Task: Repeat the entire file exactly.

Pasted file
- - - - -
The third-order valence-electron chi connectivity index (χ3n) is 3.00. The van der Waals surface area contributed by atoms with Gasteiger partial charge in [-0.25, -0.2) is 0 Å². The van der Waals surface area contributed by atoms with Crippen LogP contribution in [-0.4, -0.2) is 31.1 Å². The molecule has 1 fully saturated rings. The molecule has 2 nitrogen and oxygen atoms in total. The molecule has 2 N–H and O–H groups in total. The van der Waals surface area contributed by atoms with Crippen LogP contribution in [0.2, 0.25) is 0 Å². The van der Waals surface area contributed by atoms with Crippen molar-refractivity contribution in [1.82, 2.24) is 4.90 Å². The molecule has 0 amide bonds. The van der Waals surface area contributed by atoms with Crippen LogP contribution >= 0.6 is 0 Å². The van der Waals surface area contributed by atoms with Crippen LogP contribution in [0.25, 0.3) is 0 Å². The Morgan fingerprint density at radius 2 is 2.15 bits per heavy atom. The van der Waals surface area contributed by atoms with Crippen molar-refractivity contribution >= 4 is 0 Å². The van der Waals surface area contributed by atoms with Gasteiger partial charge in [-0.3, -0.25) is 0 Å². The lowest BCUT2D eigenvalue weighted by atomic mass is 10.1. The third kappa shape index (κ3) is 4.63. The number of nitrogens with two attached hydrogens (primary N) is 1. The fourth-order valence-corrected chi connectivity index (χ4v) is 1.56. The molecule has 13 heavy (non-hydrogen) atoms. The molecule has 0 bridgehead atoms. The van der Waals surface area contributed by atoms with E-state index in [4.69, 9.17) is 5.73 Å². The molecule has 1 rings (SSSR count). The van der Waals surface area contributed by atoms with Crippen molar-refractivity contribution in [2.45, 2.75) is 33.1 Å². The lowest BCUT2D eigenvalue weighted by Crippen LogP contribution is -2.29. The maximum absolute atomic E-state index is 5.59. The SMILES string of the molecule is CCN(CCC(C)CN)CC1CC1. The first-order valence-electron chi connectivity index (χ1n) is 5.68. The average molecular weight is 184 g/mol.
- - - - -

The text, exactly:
The third-order valence-electron chi connectivity index (χ3n) is 3.00. The van der Waals surface area contributed by atoms with Gasteiger partial charge in [-0.25, -0.2) is 0 Å². The van der Waals surface area contributed by atoms with Crippen LogP contribution in [-0.4, -0.2) is 31.1 Å². The molecule has 1 fully saturated rings. The molecule has 2 nitrogen and oxygen atoms in total. The molecule has 2 N–H and O–H groups in total. The van der Waals surface area contributed by atoms with Crippen LogP contribution in [0.2, 0.25) is 0 Å². The van der Waals surface area contributed by atoms with Crippen molar-refractivity contribution in [1.82, 2.24) is 4.90 Å². The molecule has 0 amide bonds. The van der Waals surface area contributed by atoms with Crippen LogP contribution >= 0.6 is 0 Å². The van der Waals surface area contributed by atoms with Crippen LogP contribution in [0.25, 0.3) is 0 Å². The Morgan fingerprint density at radius 2 is 2.15 bits per heavy atom. The van der Waals surface area contributed by atoms with Crippen molar-refractivity contribution >= 4 is 0 Å². The van der Waals surface area contributed by atoms with Gasteiger partial charge in [-0.3, -0.25) is 0 Å². The lowest BCUT2D eigenvalue weighted by atomic mass is 10.1. The third kappa shape index (κ3) is 4.63. The number of nitrogens with two attached hydrogens (primary N) is 1. The fourth-order valence-corrected chi connectivity index (χ4v) is 1.56. The molecule has 13 heavy (non-hydrogen) atoms. The molecule has 0 bridgehead atoms. The van der Waals surface area contributed by atoms with E-state index in [4.69, 9.17) is 5.73 Å². The molecule has 1 rings (SSSR count). The van der Waals surface area contributed by atoms with Crippen molar-refractivity contribution in [2.45, 2.75) is 33.1 Å². The lowest BCUT2D eigenvalue weighted by Crippen LogP contribution is -2.29. The maximum absolute atomic E-state index is 5.59. The SMILES string of the molecule is CCN(CCC(C)CN)CC1CC1. The first-order valence-electron chi connectivity index (χ1n) is 5.68. The average molecular weight is 184 g/mol.